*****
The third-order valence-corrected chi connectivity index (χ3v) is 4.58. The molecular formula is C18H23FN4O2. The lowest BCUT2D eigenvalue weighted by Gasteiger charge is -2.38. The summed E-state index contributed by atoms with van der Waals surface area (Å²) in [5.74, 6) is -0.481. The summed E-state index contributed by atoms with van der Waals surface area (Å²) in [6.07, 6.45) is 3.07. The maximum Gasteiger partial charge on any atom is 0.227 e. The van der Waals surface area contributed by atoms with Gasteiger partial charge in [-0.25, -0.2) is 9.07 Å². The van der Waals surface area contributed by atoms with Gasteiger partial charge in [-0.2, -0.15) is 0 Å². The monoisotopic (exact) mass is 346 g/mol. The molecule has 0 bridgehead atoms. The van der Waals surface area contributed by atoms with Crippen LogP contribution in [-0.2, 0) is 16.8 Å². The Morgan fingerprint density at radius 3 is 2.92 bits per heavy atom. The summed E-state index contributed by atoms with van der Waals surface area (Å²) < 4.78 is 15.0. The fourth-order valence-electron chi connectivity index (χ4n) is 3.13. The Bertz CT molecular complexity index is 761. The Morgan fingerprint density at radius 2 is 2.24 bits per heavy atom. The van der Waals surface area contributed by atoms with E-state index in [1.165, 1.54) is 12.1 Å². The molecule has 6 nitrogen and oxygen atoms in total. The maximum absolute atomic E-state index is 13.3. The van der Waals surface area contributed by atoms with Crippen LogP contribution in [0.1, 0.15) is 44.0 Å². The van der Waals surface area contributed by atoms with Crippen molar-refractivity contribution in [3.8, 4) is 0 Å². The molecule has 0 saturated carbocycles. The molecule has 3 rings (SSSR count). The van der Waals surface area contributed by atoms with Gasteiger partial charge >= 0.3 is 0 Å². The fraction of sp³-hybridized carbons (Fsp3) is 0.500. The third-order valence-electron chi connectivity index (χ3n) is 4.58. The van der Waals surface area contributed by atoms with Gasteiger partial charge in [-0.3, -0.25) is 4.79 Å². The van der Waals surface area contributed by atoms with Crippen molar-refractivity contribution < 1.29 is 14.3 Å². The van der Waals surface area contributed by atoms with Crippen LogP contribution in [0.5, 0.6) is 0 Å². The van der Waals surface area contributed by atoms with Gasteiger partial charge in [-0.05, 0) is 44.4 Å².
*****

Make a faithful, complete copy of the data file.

The third-order valence-corrected chi connectivity index (χ3v) is 4.58. The molecular formula is C18H23FN4O2. The lowest BCUT2D eigenvalue weighted by Gasteiger charge is -2.38. The summed E-state index contributed by atoms with van der Waals surface area (Å²) in [5.74, 6) is -0.481. The summed E-state index contributed by atoms with van der Waals surface area (Å²) in [6.07, 6.45) is 3.07. The maximum Gasteiger partial charge on any atom is 0.227 e. The van der Waals surface area contributed by atoms with Gasteiger partial charge in [-0.25, -0.2) is 9.07 Å². The van der Waals surface area contributed by atoms with Gasteiger partial charge in [-0.2, -0.15) is 0 Å². The monoisotopic (exact) mass is 346 g/mol. The molecule has 0 bridgehead atoms. The van der Waals surface area contributed by atoms with Crippen LogP contribution in [-0.2, 0) is 16.8 Å². The Morgan fingerprint density at radius 3 is 2.92 bits per heavy atom. The summed E-state index contributed by atoms with van der Waals surface area (Å²) < 4.78 is 15.0. The fourth-order valence-electron chi connectivity index (χ4n) is 3.13. The Bertz CT molecular complexity index is 761. The Morgan fingerprint density at radius 2 is 2.24 bits per heavy atom. The van der Waals surface area contributed by atoms with E-state index in [1.165, 1.54) is 12.1 Å². The molecule has 6 nitrogen and oxygen atoms in total. The maximum absolute atomic E-state index is 13.3. The van der Waals surface area contributed by atoms with Crippen LogP contribution in [0.1, 0.15) is 44.0 Å². The van der Waals surface area contributed by atoms with Crippen molar-refractivity contribution in [3.8, 4) is 0 Å². The molecule has 0 saturated carbocycles. The molecule has 3 rings (SSSR count). The van der Waals surface area contributed by atoms with Gasteiger partial charge >= 0.3 is 0 Å². The fraction of sp³-hybridized carbons (Fsp3) is 0.500. The third-order valence-electron chi connectivity index (χ3n) is 4.58. The van der Waals surface area contributed by atoms with Gasteiger partial charge in [-0.3, -0.25) is 4.79 Å². The van der Waals surface area contributed by atoms with Crippen molar-refractivity contribution < 1.29 is 14.3 Å². The van der Waals surface area contributed by atoms with Crippen LogP contribution in [0.5, 0.6) is 0 Å². The van der Waals surface area contributed by atoms with Gasteiger partial charge in [-0.05, 0) is 44.4 Å².